TS: Tell us about yourself and how you were bitten by the theatre bug?
SJB: I grew up in Southern California, Orange County. My father, Steven, worked as a welfare fraud investigator. My mother, Rosemarie, worked for our local school district and was later employed by American Title Insurance Company. Both of them sang during their high school and collegiate careers, but neither one of them pursued it as a profession. I have one elder sister, Renee. She was one of the premiere dancers and princesses at Disneyland but married quite young and started having a family right away. She’s now pregnant with her fifth child, and there isn’t a better mom out there. For me, singing wasn’t “a bug,” it was a passion. My parents recognized that I could carry a tune and sing on pitch at the age of three. I would sing with television commercials or jingles on the radio. I began singing at my church when I was 7 years old. And when I was 11 years old, I began taking private voice lessons. I trained with the most amazing teacher, Jill Goodsell. She is an absolute master, and I apply what I’ve learned from her, and continue to learn from her, every day.
TS: Did you know that this is what you wanted to be your life’s work once you took voice lessons?
SJB: I knew almost immediately that performing would be my career. I was involved with the local community theatres and talent shows. At the age of 14, I auditioned for a performance group called “The Young Americans.” We traveled around the U.S. and the world to perform at different concerts, corporate events and industrial shows. One of the directors of the Young Americans, David Green, approached my parents and said, “I really think that Stephanie should look into going to a high school of the performing arts.” So my junior and senior year, I attended the Orange County High School of the Arts located on the campus of Los Alamitos High School. Essentially, I was going to school from 7am until about 7pm. I still continued all of my private voice lessons, and through Jill Goodsell, I was awarded a scholarship to the Boston Conservatory of Music. The scholarship only supported arts classes, no regular curriculum. My family could not afford that school without a full scholarship, so the plan was for me to attend Orange Coast College the first two years and then transfer. I went there for five days. I felt like a lion in a cage. I looked at my parents and said, “Let me just try it out there in the real world. I want to jump in head first and start.” My parents hated the idea of me leaving college. But we made a pact. They were going to keep a really close watch on me, and if they saw me lose my focus or discipline, if they saw me stop growing in my craft or simply rest on my laurels, I was going back to college.... Read More →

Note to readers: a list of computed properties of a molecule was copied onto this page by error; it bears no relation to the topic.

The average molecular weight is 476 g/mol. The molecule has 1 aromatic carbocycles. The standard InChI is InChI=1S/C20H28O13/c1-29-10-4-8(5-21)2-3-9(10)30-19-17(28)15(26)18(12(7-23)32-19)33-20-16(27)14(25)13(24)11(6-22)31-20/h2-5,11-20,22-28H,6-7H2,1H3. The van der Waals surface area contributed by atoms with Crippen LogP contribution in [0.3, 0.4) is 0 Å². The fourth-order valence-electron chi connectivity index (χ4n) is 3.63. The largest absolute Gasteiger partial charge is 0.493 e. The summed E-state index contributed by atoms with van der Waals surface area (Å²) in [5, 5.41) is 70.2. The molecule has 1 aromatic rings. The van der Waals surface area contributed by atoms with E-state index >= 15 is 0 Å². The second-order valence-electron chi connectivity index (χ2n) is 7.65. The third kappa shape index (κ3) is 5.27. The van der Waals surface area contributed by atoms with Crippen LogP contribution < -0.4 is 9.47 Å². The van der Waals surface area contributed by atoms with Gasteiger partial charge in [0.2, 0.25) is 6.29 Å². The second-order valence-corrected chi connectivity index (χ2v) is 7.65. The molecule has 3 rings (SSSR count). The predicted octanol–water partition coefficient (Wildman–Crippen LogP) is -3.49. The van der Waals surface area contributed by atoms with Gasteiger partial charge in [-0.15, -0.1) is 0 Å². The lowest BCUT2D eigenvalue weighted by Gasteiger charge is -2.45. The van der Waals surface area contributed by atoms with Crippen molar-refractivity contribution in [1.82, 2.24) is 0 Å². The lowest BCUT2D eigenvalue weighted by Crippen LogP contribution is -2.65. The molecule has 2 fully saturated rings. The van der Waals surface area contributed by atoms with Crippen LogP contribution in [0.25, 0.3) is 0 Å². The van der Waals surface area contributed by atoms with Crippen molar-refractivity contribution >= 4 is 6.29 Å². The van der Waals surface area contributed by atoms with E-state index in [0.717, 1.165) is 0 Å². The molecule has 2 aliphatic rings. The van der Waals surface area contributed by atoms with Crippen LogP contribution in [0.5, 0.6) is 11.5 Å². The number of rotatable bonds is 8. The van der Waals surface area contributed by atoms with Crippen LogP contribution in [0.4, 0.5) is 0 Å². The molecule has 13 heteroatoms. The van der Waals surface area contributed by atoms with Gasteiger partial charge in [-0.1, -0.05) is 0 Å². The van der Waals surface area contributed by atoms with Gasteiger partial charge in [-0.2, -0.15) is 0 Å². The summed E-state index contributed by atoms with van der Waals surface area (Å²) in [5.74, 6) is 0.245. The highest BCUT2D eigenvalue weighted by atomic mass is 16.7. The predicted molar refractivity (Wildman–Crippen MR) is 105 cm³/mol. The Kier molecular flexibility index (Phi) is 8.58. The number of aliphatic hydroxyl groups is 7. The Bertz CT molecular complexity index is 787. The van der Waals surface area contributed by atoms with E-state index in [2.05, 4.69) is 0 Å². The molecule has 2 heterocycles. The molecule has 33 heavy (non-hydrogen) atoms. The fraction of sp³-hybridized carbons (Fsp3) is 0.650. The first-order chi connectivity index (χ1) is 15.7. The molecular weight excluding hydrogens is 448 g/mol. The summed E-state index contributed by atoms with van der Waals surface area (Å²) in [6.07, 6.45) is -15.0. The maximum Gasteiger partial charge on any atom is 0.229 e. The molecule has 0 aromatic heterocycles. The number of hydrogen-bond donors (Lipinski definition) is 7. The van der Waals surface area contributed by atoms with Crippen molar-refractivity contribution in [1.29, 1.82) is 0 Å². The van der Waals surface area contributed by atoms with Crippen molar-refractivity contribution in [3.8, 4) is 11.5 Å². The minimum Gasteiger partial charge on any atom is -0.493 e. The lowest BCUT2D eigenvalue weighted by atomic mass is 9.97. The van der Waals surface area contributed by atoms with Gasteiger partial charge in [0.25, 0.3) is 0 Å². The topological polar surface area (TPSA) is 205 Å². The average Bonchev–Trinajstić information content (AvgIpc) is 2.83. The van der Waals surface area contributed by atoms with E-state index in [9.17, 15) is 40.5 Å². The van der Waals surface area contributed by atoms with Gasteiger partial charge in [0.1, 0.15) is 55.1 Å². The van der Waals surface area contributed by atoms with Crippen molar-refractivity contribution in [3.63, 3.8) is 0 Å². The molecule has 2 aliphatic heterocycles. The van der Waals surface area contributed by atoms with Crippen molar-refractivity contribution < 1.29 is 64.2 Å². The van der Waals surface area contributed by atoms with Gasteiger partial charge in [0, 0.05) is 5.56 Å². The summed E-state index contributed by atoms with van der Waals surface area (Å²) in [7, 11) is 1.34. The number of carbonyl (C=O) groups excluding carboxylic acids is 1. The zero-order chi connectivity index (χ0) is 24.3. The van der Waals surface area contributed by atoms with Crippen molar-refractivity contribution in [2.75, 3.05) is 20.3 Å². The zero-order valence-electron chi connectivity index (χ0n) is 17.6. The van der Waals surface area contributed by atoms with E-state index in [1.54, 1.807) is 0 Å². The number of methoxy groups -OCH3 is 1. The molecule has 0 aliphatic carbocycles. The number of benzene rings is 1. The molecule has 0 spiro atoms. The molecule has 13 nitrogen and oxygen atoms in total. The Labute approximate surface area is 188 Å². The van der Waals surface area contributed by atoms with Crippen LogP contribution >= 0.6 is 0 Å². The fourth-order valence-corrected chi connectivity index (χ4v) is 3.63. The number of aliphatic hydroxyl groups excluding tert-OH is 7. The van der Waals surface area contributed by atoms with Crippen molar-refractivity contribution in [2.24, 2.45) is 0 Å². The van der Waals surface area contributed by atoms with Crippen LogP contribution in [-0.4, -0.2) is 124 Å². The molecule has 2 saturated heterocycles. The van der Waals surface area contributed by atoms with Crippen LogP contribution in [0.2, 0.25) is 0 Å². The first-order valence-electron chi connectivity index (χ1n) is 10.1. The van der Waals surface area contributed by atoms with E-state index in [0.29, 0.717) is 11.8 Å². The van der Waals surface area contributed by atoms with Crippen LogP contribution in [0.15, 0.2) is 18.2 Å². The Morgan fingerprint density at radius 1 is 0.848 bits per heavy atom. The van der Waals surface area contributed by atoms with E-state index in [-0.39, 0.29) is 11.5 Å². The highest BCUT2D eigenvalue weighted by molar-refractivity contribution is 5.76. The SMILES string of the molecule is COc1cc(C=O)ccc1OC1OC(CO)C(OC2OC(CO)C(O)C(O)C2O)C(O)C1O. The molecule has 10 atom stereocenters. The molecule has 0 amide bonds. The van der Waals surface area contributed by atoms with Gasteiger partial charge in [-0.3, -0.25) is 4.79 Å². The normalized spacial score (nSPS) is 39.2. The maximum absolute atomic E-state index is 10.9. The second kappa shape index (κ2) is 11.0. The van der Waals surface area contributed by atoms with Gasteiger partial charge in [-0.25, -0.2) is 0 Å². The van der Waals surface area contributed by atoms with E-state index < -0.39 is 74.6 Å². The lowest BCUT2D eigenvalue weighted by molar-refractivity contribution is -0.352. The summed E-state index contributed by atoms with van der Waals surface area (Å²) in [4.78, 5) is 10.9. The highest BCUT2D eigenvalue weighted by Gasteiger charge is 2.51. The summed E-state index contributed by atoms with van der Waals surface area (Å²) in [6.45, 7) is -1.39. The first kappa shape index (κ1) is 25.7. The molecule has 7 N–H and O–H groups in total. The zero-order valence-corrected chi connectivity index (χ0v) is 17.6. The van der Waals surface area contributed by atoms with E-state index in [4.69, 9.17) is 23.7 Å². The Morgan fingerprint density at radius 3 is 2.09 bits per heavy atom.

2012-2013 Season, A Conversation with, The Mystery of Edwin Drood